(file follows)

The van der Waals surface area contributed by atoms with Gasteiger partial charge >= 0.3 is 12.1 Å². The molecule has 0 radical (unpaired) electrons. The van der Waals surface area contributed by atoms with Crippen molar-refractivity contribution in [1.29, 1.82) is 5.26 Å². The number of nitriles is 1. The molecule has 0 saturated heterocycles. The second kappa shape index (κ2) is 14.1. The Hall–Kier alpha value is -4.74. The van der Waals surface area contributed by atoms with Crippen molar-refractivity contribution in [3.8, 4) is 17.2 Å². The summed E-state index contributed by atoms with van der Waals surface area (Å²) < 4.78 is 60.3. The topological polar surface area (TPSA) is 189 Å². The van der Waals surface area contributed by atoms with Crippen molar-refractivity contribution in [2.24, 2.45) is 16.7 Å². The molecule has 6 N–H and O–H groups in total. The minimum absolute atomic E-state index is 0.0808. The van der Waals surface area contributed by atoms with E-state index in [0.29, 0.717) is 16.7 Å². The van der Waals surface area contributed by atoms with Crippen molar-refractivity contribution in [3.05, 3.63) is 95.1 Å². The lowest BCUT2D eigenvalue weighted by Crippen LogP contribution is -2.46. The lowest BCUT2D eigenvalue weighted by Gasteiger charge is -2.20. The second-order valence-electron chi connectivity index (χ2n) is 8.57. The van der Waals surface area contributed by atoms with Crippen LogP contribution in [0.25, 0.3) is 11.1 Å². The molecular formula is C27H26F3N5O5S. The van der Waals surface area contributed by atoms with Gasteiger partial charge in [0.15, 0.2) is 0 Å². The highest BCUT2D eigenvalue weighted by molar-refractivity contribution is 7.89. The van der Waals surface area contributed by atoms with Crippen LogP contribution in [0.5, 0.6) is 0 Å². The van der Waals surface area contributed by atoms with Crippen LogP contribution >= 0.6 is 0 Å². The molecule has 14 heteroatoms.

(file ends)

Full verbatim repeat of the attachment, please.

The van der Waals surface area contributed by atoms with Gasteiger partial charge >= 0.3 is 12.1 Å². The molecule has 0 radical (unpaired) electrons. The van der Waals surface area contributed by atoms with Crippen molar-refractivity contribution in [1.29, 1.82) is 5.26 Å². The number of nitriles is 1. The molecule has 0 saturated heterocycles. The second kappa shape index (κ2) is 14.1. The Hall–Kier alpha value is -4.74. The van der Waals surface area contributed by atoms with Crippen molar-refractivity contribution in [3.8, 4) is 17.2 Å². The summed E-state index contributed by atoms with van der Waals surface area (Å²) < 4.78 is 60.3. The topological polar surface area (TPSA) is 189 Å². The van der Waals surface area contributed by atoms with Crippen molar-refractivity contribution in [2.24, 2.45) is 16.7 Å². The molecule has 6 N–H and O–H groups in total. The minimum absolute atomic E-state index is 0.0808. The van der Waals surface area contributed by atoms with E-state index in [0.29, 0.717) is 16.7 Å². The van der Waals surface area contributed by atoms with Crippen molar-refractivity contribution in [3.05, 3.63) is 95.1 Å². The lowest BCUT2D eigenvalue weighted by Crippen LogP contribution is -2.46. The lowest BCUT2D eigenvalue weighted by Gasteiger charge is -2.20. The second-order valence-electron chi connectivity index (χ2n) is 8.57. The van der Waals surface area contributed by atoms with Crippen LogP contribution in [0.25, 0.3) is 11.1 Å². The molecular formula is C27H26F3N5O5S. The van der Waals surface area contributed by atoms with Gasteiger partial charge in [0.15, 0.2) is 0 Å². The highest BCUT2D eigenvalue weighted by molar-refractivity contribution is 7.89. The van der Waals surface area contributed by atoms with Crippen LogP contribution in [0.5, 0.6) is 0 Å². The van der Waals surface area contributed by atoms with Crippen LogP contribution >= 0.6 is 0 Å². The molecule has 14 heteroatoms.